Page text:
1. Whether the presidential rule proclaimed under article 356 is justified.
  2. Whether the President enjoys unrestricted power to proclaim emergency.
  3. Whether the proclamation comes under the scope of Judicial review.

The Hon'ble court held that the power of president to proclaim the emergency in a state i.e. the presidential rule is subject to some restrictions and it should be on the basis of the report and opinion of governor and not in the sole satisfaction.

The Hon'ble court also held that the court owns the power to Judicial review of the proclamation and id it is found to be malafide, the court can stuck down the proclamation even if it has received the consent of both the houses.

The Hon'ble court crtically examined three broad issues i.e. the nature of Federalism, Secularism and the proclamation being under the scope of judicial review.

Nature of Federalism in Indian Constitution

All the judges agreed in the nature of the Federalism in the Indian Constitution that it holds the Federal character but with some unitary features since it gives more power to the central government instead of the federal/state government. However the judges agreed on the point that the states are supreme in their sphere. The Hon'ble court held that the Federalism is the basic feature of the Indian constitution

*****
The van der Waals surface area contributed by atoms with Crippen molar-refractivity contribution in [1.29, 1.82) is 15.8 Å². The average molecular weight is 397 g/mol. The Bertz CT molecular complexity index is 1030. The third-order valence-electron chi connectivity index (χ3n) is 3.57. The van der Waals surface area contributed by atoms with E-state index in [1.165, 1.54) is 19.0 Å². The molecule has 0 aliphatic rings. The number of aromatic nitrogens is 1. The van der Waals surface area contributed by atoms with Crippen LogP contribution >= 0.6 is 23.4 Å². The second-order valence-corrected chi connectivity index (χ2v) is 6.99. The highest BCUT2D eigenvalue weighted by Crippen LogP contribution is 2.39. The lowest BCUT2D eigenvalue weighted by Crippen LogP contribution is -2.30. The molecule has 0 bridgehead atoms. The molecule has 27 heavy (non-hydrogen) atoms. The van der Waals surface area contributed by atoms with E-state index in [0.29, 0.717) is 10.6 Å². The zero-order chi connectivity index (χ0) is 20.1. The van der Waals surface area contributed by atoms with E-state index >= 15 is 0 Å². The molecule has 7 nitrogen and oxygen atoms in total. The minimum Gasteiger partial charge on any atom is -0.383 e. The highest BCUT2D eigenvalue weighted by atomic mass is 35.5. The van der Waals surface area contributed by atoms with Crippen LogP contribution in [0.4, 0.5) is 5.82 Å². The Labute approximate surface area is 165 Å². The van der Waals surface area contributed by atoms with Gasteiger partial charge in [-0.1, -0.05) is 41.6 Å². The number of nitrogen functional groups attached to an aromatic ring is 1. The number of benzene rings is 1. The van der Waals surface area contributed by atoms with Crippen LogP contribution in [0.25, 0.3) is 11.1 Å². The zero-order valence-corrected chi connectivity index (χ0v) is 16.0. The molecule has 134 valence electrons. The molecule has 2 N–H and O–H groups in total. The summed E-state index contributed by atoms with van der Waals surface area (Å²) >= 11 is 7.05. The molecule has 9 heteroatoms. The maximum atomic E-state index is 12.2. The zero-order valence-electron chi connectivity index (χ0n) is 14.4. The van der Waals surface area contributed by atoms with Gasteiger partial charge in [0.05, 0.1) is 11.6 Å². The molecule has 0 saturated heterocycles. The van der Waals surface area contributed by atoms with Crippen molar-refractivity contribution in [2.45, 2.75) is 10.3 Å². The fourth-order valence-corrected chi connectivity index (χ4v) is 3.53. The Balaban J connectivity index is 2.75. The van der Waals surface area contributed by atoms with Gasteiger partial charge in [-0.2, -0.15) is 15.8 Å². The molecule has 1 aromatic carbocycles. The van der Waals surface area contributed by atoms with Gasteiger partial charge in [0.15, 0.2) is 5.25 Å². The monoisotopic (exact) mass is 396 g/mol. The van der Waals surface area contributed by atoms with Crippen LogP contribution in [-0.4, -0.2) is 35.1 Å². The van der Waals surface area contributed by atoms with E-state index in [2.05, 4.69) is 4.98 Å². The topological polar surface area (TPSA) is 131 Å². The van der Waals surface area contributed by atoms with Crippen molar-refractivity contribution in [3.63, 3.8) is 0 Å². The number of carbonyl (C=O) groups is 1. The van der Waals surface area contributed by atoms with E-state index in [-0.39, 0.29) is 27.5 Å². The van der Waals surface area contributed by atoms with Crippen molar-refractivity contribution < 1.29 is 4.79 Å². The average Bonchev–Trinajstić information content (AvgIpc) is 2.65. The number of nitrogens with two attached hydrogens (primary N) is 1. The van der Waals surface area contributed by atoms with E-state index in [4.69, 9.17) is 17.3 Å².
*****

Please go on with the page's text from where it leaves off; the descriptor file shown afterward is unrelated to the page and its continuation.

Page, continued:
It can be clearly seen that the Hon'ble court attempted to portray that the Union government is indestructible as per the Indian Constitution, which is the need of the hour. But at the same time the court seems to be balancing this new view by stating that as per the federal character of the constitution the power of the proclamation under article 356 must be used very sparingly and must remain a "dead letter" as said by Dr. B.R. Ambedkar.

The ratio of Sarkaria commission recommendation is still not known. Two judges endorsed the report, two fell a very short of it by saying it for 'serious consideration', Justice Ramaswamy J. endorsed the report but said that it should not be in the part of the judiciary but on the Union Government, while the rest two judges concurred with the 'serious consideration' thing. Thus the legal status of Sarkaria Commission report is still in dilemma.